This week's edition of LA Letters addresses the changing cityscape, new media, environmental activism and innovative writers.
West L.A., Sawtelle and "Little Osaka"
Only a century ago L.A.'s Westside was almost completely undeveloped, a wide open field from mid-city to the Veteran's Administration west of the present day 405 freeway. Now among the most congested streetscapes on the planet, West Los Angeles is another ambiguous term like "Hollywood." Some call the entire Westside "West Los Angeles." Some say the Westside begins west of La Cienega in Beverly Hills, some say the Westside divide is at Robertson. West Los Angeles College is down in Culver City, south of Jefferson. The actual neighborhood of West L.A. is in between Santa Monica and Westwood between Pico and Wilshire.
The stretch of Sawtelle between Santa Monica and Olympic is a historic Japanese-American enclave, and remains so to this day. Many have commented on the various district names throughout Los Angeles. The latest I've heard for Sawtelle in West L.A. is "Little Osaka." Considering that Little Tokyo already exists, the name makes sense. There's a three block stretch of restaurants where you can sample all of the specific Japanese cuisines like yakitori, sushi, shabu shabu, ramen, BBQ, along with celebrated eateries like the Curry House and even Japanized Italian at the Blue Marlin, all within a short walk on Sawtelle. There's also no shortage of traditional gift shops, art galleries and hip boutiques like Giant Robot and Black Market. Between the many new restaurants and emerging businesses and residences, fortunately a few of the original Japanese nurseries still exist.
When I lived in the area during my last year at UCLA, my old apartment was near the northern stretch of Sawtelle, close to Santa Monica Boulevard. It is no longer there since it's been replaced by luxury apartments and new loft structures.
The mixed use of the area and local streetscape make it a unique micro-community. Though located essentially just two blocks west of the 405, the Sawtelle Boulevard enclave is one of the quaintest pockets in the overcrowded Westside.
Back in 1999 I hosted my first weekly poetry open mic in a venue called Café Muse at Olympic and Sawtelle. I had started reading my poetry a few years before around bookstores and galleries, but this was the first show I hosted on my own. We called the event "Volcanic Vibes." We had a mixture of spoken word poets and hip hop MCs and DJs like Nel e nel Rockwell and Ordell Cordova. Though it was a bit less developed then, we knew Sawtelle was a brilliant area. We rocked it week after week for about a year.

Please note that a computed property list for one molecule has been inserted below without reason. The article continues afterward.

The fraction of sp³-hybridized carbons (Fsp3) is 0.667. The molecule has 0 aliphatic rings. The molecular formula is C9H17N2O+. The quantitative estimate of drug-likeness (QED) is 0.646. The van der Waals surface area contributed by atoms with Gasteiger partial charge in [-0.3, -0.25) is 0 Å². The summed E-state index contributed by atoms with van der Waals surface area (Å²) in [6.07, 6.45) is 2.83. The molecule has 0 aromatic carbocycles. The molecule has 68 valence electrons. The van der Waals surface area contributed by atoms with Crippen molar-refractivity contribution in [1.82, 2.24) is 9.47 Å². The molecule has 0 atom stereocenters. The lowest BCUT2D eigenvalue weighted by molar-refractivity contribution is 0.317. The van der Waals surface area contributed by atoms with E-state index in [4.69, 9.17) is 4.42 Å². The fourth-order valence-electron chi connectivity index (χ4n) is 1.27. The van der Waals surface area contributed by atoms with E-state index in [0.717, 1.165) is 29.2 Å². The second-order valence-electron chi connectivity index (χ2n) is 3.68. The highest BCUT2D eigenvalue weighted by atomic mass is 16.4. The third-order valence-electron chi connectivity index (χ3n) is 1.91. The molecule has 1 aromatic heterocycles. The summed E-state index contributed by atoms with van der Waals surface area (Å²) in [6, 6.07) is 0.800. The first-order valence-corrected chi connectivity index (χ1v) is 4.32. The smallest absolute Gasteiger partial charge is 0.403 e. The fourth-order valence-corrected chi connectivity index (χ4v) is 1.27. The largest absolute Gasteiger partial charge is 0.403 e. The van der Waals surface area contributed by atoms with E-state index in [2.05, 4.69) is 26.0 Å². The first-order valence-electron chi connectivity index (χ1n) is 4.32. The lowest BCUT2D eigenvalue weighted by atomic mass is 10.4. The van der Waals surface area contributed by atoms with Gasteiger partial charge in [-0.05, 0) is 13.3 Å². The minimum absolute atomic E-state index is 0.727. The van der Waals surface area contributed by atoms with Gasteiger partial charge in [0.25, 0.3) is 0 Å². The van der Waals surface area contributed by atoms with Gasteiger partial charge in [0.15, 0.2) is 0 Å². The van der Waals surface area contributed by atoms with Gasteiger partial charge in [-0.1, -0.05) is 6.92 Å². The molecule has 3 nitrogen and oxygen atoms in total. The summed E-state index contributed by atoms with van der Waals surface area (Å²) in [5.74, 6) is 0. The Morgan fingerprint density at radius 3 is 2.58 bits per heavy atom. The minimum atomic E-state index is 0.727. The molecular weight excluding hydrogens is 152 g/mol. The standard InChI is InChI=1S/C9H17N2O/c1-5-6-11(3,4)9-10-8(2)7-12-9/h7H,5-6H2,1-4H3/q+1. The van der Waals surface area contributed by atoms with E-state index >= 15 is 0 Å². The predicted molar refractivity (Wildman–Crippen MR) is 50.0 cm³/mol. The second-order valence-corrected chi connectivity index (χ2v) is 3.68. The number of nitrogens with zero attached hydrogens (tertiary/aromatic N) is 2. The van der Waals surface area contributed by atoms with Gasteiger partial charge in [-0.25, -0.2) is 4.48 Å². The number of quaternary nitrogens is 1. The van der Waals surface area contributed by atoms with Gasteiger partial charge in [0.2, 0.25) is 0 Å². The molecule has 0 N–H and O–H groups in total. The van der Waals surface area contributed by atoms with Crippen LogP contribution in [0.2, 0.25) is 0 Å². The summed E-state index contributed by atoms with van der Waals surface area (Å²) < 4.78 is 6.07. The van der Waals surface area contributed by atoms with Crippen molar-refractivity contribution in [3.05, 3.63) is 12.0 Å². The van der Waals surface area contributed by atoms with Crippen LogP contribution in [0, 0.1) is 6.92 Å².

When I was recently there, the place where Café Muse once was is still there but the name had changed and large gates blocked the big windows we once looked out of. Olympic is now lined with midsize skyscrapers on the southern side of the area. On the corner is a large Starbucks mini-mall edifice. Nonetheless the stretch of Sawtelle just north of Olympic maintains a more grounded feel than most of the expensive Westside. Density entwines webs of parallel existence.
Rollin' with Dre and Doc Ellis
Back in 2004 I was writing for L.A. Citybeat, and one of the hardest working writers there was Donnell Alexander, a veteran writer for L.A. Weekly and ESPN among others. A few years later we worked together again when he was the Editor at New Angeles Magazine. He's always been one of the most prolific and innovative scribes I've known. Recently he's reconnected with his old college journalism crony from Fresno State, the photographer Thor Swift, to create a new media publishing company, Alexander/Swift Productions. Their company creates eBooks that are not only compatible with all the different tablet formats, but are also multimedia narratives that weaves in audio and youtube clips and other forms of media to enhance the reader's experience.